Review: Mediocre 'Pan' only wishes it could fly

Rick Bentley

It seems that Peter Pan not only won't grow up, he won't go away. It was bad enough sitting through a season of the TV series "Once Upon a Time" that dealt with the backstory of the ageless hero from the J.M. Barrie book, and suffering through the TV musical adaptation with Christopher Walken turning Capt. Hook into a stumbling hoofer.

Now Pan is back with this big-screen adaptation written by Jason Fuchs ("Ice Age: Continental Drift") and directed by Joe Wright ("Anna Karenina"). Except for a spirited performance by Hugh Jackman as Blackbeard, their efforts won't send you flying to theaters to see it or out of the theaters if you do.

The best that can be said about "Pan" is it's an OK tale that picks up in the closing moments with a large and loud action sequence.

Orphans: Relative newcomer Levi Miller plays Peter, an orphan who shows his rebellious streak against the food-hoarding nuns who run the boys orphanage where he's living during World War II. Peter knows that his mother will return one day to take him away from this facility that makes the "Oliver" lodgings look posh.

Peter gets his chance when a group of bungee-jumping pirates grab him and a handful of other orphans. The pirates — under the command of Blackbeard (Jackman) — take the orphans back to Neverland where they are made to mine pixie dust. Blackbeard huffs the stuff like a crystal meth addict.

While working in the mines, Peter meets Hook (Garrett Hedlund), a cowboy who delivers every line like he's channeling Jack Nicholson from the final scene of "A Few Good Men." They escape and end up with the local natives who have been told of a boy savior who can fly. Peter found out he has that skill by accident but hasn't quite figured out where his flying on-off switch is located.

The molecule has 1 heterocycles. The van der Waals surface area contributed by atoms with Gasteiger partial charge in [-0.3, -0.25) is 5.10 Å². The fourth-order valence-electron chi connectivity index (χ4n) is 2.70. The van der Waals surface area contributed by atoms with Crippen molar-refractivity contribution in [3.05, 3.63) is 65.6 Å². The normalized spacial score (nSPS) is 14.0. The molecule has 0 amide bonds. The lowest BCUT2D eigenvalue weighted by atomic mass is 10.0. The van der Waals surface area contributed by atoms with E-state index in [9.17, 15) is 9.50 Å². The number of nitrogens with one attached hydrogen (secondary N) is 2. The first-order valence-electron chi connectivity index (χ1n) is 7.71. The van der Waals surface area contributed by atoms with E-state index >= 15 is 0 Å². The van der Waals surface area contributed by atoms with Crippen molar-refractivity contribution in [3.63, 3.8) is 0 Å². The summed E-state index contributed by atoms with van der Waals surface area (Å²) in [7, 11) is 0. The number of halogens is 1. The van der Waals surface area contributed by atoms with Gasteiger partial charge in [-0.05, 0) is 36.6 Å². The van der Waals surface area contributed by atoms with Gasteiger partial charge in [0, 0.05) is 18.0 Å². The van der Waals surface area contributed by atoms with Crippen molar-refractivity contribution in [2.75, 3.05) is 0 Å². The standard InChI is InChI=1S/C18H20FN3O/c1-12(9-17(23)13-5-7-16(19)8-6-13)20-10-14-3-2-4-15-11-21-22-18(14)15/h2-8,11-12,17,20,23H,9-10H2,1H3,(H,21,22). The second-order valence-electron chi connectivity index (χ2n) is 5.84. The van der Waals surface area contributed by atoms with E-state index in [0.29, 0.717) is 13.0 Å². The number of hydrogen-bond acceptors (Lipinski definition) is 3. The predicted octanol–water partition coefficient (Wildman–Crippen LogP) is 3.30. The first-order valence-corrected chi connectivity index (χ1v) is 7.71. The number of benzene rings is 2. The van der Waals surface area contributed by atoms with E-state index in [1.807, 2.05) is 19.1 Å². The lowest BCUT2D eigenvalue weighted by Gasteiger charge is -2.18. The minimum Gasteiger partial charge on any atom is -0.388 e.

Weak: Just like the rest of the movie, Hedlund falls into a middle ground. His acting is not strong enough in the action sequences or as a leading man to carry the performance or to deliver the emotional pull. Miller's equally middle-of-the-road as Peter. His performance works in connecting the emotional elements of finding his mother, but when doing the flying sequences he is stiff and cheesy.

Wright's direction could have used a few more happy thoughts. There are moments when the film looks like a serious telling of the Peter Pan legends. Moments later it turns into an odd Cirque du Soleil number where the natives turn into puffs of colorful smoke when they are shot. There are even moments when the film slips into musical form, with some odd renditions of tunes that are anachronistic to the rest of the story. It worked in a film like "A Knight's Tale" because it was consistent. Its use here looks like Wright just gets bored with the idea and moves on to something else.

Hope: Trying to hold it all together is Jackman, who delivers a performance that is part Cyril Ritchard as Hook and part Angus Macfadyen as Blackbeard. At times, Wright makes him buffoonish — such as his vanity over his hair — and at times quite evil — as in his method of dealing with the fairies. Jackman does his best. But the movie is so mired in mediocrity, it's hard to rise above the cinematic horizon.

Casting Rooney Mara as Tiger Lily would have worked better had her wardrobe not looked like it came from the set of a 1950s Bob Hope comedy. It's weird when an outfit can be so wrong that it distracts from the actor's performance.

Such is the unevenness of "Pan."

Wright's Peter Pan complex is that he never allowed his film to mature into a tense action and adventure story or a bold comedy. It's a mishmash of ideas that aren't bad. They just aren't that good, either.